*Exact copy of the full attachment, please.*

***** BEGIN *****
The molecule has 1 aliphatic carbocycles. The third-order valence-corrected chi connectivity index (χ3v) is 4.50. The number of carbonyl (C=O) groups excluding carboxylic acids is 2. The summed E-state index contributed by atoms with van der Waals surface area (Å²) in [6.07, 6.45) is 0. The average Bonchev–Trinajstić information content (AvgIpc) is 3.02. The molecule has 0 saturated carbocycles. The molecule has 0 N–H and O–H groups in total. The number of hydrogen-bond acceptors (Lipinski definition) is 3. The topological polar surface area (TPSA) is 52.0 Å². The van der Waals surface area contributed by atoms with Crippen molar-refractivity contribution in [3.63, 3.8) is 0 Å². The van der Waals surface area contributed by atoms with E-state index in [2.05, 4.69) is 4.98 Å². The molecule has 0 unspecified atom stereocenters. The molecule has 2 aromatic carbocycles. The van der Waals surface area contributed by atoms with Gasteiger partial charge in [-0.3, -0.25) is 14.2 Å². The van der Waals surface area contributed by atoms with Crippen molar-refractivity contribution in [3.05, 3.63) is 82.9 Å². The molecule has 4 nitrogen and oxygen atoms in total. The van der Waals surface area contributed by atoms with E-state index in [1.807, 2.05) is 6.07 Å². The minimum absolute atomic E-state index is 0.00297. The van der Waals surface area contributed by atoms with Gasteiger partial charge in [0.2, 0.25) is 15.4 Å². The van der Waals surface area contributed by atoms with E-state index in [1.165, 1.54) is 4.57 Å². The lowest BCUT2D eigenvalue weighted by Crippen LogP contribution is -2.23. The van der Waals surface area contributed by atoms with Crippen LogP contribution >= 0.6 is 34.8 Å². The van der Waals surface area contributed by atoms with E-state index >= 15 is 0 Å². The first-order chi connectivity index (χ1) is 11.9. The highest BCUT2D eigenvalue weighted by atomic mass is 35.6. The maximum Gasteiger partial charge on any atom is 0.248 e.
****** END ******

The molecule has 1 aliphatic carbocycles. The third-order valence-corrected chi connectivity index (χ3v) is 4.50. The number of carbonyl (C=O) groups excluding carboxylic acids is 2. The summed E-state index contributed by atoms with van der Waals surface area (Å²) in [6.07, 6.45) is 0. The average Bonchev–Trinajstić information content (AvgIpc) is 3.02. The molecule has 0 saturated carbocycles. The molecule has 0 N–H and O–H groups in total. The number of hydrogen-bond acceptors (Lipinski definition) is 3. The topological polar surface area (TPSA) is 52.0 Å². The van der Waals surface area contributed by atoms with Crippen molar-refractivity contribution in [3.63, 3.8) is 0 Å². The van der Waals surface area contributed by atoms with E-state index in [2.05, 4.69) is 4.98 Å². The molecule has 0 unspecified atom stereocenters. The molecule has 2 aromatic carbocycles. The van der Waals surface area contributed by atoms with Gasteiger partial charge in [-0.3, -0.25) is 14.2 Å². The van der Waals surface area contributed by atoms with Crippen molar-refractivity contribution in [3.05, 3.63) is 82.9 Å². The molecule has 4 nitrogen and oxygen atoms in total. The van der Waals surface area contributed by atoms with E-state index in [1.807, 2.05) is 6.07 Å². The minimum absolute atomic E-state index is 0.00297. The van der Waals surface area contributed by atoms with Gasteiger partial charge in [0.2, 0.25) is 15.4 Å². The van der Waals surface area contributed by atoms with E-state index in [1.165, 1.54) is 4.57 Å². The lowest BCUT2D eigenvalue weighted by Crippen LogP contribution is -2.23. The van der Waals surface area contributed by atoms with Crippen LogP contribution >= 0.6 is 34.8 Å². The van der Waals surface area contributed by atoms with E-state index >= 15 is 0 Å². The first-order chi connectivity index (χ1) is 11.9. The highest BCUT2D eigenvalue weighted by atomic mass is 35.6. The maximum Gasteiger partial charge on any atom is 0.248 e.